Skip to main content
Successful A/B testing in compliance-heavy industries: What you need to know
26 February 2021

Compliance-heavy industries and successful A/B testing - what you need to know

Reading time
5 minutes
Author
Chris Measures
Chris Measures
Chris is responsible for creating Kameleoon content across the areas of personalization, experimentation and digital marketing. He covers a wide range of topics, with the aim of better informing marketers and brands and helping them increase conversions and revenues.

Banks, insurers and healthcare companies are guardians of some of our most sensitive personal data covering our financial affairs and medical histories. Rightly, they have to comply with tough compliance regulations, such as HIPAA in healthcare, as well as GDPR and CCPA.

The problem isn’t going away. According to Gartner, “by year-end 2023, 75% of the world’s population will have its personal data covered under modern privacy regulations, up from 25% today.” And that’s a good thing, as André Morys of KonversionsKRAFT points out, “GDPR isn't a tedious compliance issue that costs time and money; it is an opportunity to strengthen your consumer audience, provided you have the right optimization programs in place.”

Being able to experiment and optimize with A/B testing and personalization is critical for legacy brands operating in compliant-heavy industries. But this focus on compliance seems to stifle many companies. It can lead to blanket bans on using any data for experimentation and personalization, holding back efforts to create customer-centric businesses that truly deliver what consumers want.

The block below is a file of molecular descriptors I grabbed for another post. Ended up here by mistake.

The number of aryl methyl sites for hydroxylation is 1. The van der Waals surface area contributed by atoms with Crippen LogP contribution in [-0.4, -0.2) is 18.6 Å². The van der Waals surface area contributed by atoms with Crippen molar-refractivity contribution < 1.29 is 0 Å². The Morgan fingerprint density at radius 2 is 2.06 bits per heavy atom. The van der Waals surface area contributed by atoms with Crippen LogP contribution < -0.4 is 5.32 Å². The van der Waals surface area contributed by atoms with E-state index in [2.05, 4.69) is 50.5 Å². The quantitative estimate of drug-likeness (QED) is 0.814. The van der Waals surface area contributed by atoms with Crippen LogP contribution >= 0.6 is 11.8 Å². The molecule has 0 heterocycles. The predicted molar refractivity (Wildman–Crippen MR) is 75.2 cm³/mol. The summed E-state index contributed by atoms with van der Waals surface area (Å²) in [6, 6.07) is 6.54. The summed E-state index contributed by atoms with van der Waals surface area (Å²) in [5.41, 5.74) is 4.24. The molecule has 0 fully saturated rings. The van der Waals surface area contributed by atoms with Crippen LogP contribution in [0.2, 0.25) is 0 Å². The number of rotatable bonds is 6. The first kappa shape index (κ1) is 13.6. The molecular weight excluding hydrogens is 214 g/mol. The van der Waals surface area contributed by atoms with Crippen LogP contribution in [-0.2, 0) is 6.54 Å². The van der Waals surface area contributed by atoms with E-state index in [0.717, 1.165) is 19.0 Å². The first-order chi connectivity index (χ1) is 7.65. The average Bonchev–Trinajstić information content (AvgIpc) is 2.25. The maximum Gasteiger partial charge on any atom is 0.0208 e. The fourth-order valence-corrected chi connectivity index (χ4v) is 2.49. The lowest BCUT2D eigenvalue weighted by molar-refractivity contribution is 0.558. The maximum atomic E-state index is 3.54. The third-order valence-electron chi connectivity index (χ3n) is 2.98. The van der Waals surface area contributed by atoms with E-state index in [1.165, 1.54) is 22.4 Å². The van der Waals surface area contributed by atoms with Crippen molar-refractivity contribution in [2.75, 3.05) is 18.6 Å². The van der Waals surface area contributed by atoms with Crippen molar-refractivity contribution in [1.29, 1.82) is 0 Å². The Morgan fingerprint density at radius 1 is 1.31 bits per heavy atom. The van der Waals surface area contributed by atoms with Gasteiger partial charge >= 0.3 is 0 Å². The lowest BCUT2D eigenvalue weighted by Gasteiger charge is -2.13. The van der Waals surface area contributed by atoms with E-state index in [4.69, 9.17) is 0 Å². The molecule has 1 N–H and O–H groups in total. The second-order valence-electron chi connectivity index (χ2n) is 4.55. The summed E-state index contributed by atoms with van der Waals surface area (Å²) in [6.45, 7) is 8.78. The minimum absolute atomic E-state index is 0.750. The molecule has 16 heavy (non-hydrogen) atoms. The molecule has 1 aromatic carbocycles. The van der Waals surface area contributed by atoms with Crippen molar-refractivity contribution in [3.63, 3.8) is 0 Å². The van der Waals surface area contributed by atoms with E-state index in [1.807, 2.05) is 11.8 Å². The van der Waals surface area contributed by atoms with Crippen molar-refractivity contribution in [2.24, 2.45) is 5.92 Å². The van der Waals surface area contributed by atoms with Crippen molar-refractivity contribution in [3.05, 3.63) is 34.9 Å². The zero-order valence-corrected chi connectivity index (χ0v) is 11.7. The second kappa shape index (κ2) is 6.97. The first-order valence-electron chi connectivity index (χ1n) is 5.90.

Meanwhile, nimbler brands are rocketing past them – using exactly the same type of data to build customer-centric businesses. Perhaps that’s why the global fintech market is expected to grow at a rate of nearly 25% by 2022, well above traditional players in the financial services space.

Both sorts of businesses face the same compliance challenges around customer data, so why is this gap developing?

Essentially, there are two types of customer data: ‘hot’, anonymized information (such as behavioral data), and ‘cold’ data based on customer details and history from your CRM or DMP. Fail to understand the difference and companies risk missing out on the opportunities for optimization.

This article explains what brands in compliance-heavy industries need to know about compliance when implementing A/B testing and personalization. It’s the start of a 2021 series by Kameleoon dedicated to helping companies unlock the power of digital experimentation.

1 A/B testing and personalization does not require using personally identifiable data (PII)

Every business has an ever-increasing range and volume of data about their customers and website visitors. Some of this is personally identifiable information (PII) which is clearly subject to tight compliance rules. But you don’t need this to optimize and experiment – what innovators understand is that the majority of the data they have, such as behavioral, contextual and trend information is anonymous and therefore NOT subject to the same levels of compliance.

That’s why they use it to experiment with everything from the experience visitors receive on their landing page to the messages and offers that are triggered by their behavior on a website. One online credit provider tested multiple calls-to-action on its home page – and saw a 15% improvement in leads generated. It also used behavioral data to identify visitors about to leave the site – by triggering personalized messages to this segment it reduced churn and increased credit applications by 8.3%.